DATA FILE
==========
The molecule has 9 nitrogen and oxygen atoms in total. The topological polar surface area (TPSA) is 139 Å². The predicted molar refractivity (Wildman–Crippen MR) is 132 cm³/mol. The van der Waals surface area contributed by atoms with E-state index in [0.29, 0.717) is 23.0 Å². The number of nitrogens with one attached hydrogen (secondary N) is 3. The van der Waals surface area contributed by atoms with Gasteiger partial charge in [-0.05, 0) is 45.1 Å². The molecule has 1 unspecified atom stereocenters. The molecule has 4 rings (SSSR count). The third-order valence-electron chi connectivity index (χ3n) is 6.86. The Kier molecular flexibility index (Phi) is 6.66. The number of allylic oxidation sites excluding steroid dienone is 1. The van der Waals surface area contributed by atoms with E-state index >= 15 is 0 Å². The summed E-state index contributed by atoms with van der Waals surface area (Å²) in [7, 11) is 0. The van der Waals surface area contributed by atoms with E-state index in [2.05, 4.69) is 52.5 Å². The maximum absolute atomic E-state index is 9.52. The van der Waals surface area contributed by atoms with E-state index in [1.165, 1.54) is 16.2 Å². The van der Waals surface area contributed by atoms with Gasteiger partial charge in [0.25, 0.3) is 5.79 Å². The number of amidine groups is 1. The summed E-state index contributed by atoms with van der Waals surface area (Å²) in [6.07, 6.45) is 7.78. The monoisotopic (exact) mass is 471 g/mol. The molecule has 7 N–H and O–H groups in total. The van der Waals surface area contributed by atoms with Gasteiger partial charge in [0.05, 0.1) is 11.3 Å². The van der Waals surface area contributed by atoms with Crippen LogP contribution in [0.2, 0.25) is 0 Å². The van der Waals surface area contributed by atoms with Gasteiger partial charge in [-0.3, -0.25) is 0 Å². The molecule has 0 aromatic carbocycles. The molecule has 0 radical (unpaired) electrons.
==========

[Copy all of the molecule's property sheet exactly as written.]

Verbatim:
The molecule has 9 nitrogen and oxygen atoms in total. The topological polar surface area (TPSA) is 139 Å². The predicted molar refractivity (Wildman–Crippen MR) is 132 cm³/mol. The van der Waals surface area contributed by atoms with E-state index in [0.29, 0.717) is 23.0 Å². The number of nitrogens with one attached hydrogen (secondary N) is 3. The van der Waals surface area contributed by atoms with Gasteiger partial charge in [-0.05, 0) is 45.1 Å². The molecule has 1 unspecified atom stereocenters. The molecule has 4 rings (SSSR count). The third-order valence-electron chi connectivity index (χ3n) is 6.86. The Kier molecular flexibility index (Phi) is 6.66. The number of allylic oxidation sites excluding steroid dienone is 1. The van der Waals surface area contributed by atoms with E-state index >= 15 is 0 Å². The summed E-state index contributed by atoms with van der Waals surface area (Å²) in [7, 11) is 0. The van der Waals surface area contributed by atoms with E-state index in [2.05, 4.69) is 52.5 Å². The maximum absolute atomic E-state index is 9.52. The van der Waals surface area contributed by atoms with E-state index in [1.165, 1.54) is 16.2 Å². The van der Waals surface area contributed by atoms with Gasteiger partial charge in [0.25, 0.3) is 5.79 Å². The number of amidine groups is 1. The summed E-state index contributed by atoms with van der Waals surface area (Å²) in [6.07, 6.45) is 7.78. The monoisotopic (exact) mass is 471 g/mol. The molecule has 7 N–H and O–H groups in total. The van der Waals surface area contributed by atoms with Gasteiger partial charge in [0.05, 0.1) is 11.3 Å². The van der Waals surface area contributed by atoms with Crippen LogP contribution in [0.2, 0.25) is 0 Å². The van der Waals surface area contributed by atoms with Gasteiger partial charge in [-0.3, -0.25) is 0 Å². The molecule has 0 aromatic carbocycles. The molecule has 0 radical (unpaired) electrons.